RNA interference of Trypanosoma brucei cathepsin B and L affects disease progression in a mouse model.
- Author(s): Abdulla, Maha-Hamadien
- O'Brien, Theresa
- Mackey, Zachary B
- Sajid, Mohamed
- Grab, Dennis J
- McKerrow, James H
- et al.
Published Web Locationhttps://doi.org/10.1371/journal.pntd.0000298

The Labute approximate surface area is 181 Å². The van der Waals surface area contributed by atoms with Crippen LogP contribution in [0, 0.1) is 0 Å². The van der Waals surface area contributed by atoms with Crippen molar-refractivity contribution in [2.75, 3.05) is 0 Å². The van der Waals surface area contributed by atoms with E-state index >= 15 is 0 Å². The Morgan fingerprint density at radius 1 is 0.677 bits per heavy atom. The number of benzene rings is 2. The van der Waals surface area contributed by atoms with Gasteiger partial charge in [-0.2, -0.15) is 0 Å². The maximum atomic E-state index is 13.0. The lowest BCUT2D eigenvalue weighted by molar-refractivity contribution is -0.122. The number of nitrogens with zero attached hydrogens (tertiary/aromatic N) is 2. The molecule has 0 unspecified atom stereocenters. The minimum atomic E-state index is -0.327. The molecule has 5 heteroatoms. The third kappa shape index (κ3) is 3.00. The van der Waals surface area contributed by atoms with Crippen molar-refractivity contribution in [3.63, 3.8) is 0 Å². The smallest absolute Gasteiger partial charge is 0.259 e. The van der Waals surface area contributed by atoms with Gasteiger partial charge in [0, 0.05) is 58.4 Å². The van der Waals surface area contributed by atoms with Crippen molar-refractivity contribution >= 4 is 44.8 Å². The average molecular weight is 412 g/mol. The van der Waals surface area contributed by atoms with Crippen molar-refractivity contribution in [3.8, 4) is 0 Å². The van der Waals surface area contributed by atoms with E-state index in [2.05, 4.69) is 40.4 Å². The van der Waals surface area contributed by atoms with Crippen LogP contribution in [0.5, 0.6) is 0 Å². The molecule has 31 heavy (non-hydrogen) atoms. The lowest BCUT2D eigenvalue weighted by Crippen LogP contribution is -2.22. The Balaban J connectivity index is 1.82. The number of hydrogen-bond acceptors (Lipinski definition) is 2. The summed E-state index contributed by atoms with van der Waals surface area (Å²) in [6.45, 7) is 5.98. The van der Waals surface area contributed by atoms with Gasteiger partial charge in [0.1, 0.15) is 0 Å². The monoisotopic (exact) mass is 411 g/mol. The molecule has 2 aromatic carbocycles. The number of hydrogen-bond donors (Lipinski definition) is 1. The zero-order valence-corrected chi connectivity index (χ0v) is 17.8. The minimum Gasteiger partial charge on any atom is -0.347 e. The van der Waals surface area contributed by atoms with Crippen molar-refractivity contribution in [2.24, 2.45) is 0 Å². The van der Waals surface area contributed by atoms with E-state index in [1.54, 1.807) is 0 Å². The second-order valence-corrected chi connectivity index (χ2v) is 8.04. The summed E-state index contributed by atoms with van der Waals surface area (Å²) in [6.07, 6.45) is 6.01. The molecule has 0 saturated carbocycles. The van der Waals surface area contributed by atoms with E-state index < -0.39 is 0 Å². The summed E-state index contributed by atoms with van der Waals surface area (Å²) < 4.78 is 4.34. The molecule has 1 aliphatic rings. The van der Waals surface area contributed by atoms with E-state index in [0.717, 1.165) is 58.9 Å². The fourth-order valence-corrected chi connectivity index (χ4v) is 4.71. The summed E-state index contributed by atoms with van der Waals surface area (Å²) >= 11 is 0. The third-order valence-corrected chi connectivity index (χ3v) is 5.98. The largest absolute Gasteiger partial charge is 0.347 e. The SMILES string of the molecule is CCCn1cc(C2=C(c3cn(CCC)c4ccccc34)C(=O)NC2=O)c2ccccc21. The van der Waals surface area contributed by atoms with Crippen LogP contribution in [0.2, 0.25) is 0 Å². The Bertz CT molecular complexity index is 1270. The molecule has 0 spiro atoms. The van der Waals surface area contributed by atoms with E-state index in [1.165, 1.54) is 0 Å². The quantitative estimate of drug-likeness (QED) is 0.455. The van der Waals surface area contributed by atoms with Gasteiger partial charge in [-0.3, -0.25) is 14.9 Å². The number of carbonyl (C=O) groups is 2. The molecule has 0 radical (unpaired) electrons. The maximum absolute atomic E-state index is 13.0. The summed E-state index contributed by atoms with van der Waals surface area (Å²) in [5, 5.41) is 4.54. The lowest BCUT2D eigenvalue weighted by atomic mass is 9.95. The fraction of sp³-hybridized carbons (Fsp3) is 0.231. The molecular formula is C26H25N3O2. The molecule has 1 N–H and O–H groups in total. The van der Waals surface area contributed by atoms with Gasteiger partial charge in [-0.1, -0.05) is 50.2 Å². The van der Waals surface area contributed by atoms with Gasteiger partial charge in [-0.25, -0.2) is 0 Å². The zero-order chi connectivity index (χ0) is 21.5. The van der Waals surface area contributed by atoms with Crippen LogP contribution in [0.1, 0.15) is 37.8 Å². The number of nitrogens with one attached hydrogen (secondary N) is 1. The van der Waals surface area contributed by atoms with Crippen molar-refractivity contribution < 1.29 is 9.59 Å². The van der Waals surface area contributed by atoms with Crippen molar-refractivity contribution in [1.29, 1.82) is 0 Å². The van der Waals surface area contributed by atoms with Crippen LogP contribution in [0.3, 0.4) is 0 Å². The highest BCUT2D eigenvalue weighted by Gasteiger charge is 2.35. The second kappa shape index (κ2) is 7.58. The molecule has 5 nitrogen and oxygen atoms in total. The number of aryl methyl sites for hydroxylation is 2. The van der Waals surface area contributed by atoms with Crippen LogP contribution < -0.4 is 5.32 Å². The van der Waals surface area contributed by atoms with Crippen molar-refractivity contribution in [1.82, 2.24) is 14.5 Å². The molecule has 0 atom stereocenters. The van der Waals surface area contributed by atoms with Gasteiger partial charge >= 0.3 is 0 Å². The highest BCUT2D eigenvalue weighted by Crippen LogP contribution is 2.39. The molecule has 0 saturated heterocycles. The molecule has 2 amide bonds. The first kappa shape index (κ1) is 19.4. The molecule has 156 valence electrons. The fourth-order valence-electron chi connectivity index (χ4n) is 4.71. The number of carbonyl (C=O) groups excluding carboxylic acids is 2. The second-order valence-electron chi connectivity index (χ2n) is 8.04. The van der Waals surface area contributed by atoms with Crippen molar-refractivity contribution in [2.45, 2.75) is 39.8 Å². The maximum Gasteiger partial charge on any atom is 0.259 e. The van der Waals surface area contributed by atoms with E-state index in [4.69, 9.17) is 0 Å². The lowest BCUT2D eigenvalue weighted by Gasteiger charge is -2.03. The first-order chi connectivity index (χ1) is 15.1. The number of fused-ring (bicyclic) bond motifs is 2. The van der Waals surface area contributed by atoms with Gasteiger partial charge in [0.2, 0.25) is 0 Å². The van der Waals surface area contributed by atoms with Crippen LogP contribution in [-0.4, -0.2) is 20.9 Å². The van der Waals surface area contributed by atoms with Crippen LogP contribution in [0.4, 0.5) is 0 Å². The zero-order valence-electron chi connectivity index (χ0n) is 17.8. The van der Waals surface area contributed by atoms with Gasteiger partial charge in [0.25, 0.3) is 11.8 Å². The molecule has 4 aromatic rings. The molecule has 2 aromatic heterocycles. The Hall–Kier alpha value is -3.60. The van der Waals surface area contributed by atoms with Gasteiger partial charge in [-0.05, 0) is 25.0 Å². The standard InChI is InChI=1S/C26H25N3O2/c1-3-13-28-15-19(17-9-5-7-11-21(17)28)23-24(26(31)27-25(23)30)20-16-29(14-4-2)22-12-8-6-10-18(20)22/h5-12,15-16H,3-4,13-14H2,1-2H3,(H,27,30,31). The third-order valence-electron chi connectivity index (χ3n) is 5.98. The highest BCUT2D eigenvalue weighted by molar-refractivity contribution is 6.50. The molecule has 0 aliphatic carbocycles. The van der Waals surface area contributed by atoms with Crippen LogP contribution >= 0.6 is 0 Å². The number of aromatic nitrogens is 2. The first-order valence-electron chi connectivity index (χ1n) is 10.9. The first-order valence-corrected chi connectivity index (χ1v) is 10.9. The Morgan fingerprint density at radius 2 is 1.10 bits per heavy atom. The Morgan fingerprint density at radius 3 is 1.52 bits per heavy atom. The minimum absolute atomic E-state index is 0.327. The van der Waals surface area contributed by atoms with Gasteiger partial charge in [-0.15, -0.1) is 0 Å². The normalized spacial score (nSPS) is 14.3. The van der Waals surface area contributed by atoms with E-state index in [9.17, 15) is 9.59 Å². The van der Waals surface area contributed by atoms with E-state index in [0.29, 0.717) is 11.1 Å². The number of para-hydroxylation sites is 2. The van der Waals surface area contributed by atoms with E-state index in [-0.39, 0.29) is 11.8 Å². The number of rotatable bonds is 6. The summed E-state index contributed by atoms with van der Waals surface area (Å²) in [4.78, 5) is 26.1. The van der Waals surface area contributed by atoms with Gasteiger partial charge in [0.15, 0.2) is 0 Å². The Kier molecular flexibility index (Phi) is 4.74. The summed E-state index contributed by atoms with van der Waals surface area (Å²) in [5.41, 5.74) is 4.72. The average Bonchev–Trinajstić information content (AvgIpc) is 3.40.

We investigated the roles played by the cysteine proteases cathepsin B and cathepsin L (brucipain) in the pathogenesis of Trypansoma brucei brucei in both an in vivo mouse model and an in vitro model of the blood-brain barrier. Doxycycline induction of RNAi targeting cathepsin B led to parasite clearance from the bloodstream and prevent a lethal infection in the mice. In contrast, all mice infected with T. brucei containing the uninduced Trypanosoma brucei cathepsin B (TbCatB) RNA construct died by day 13. Induction of RNAi against brucipain did not cure mice from infection; however, 50% of these mice survived 60 days longer than uninduced controls. The ability of T. b. brucei to cross an in vitro model of the human blood-brain barrier was also reduced by brucipain RNAi induction. Taken together, the data suggest that while TbCatB is the more likely target for the development of new chemotherapy, a possible role for brucipain is in facilitating parasite entry into the brain.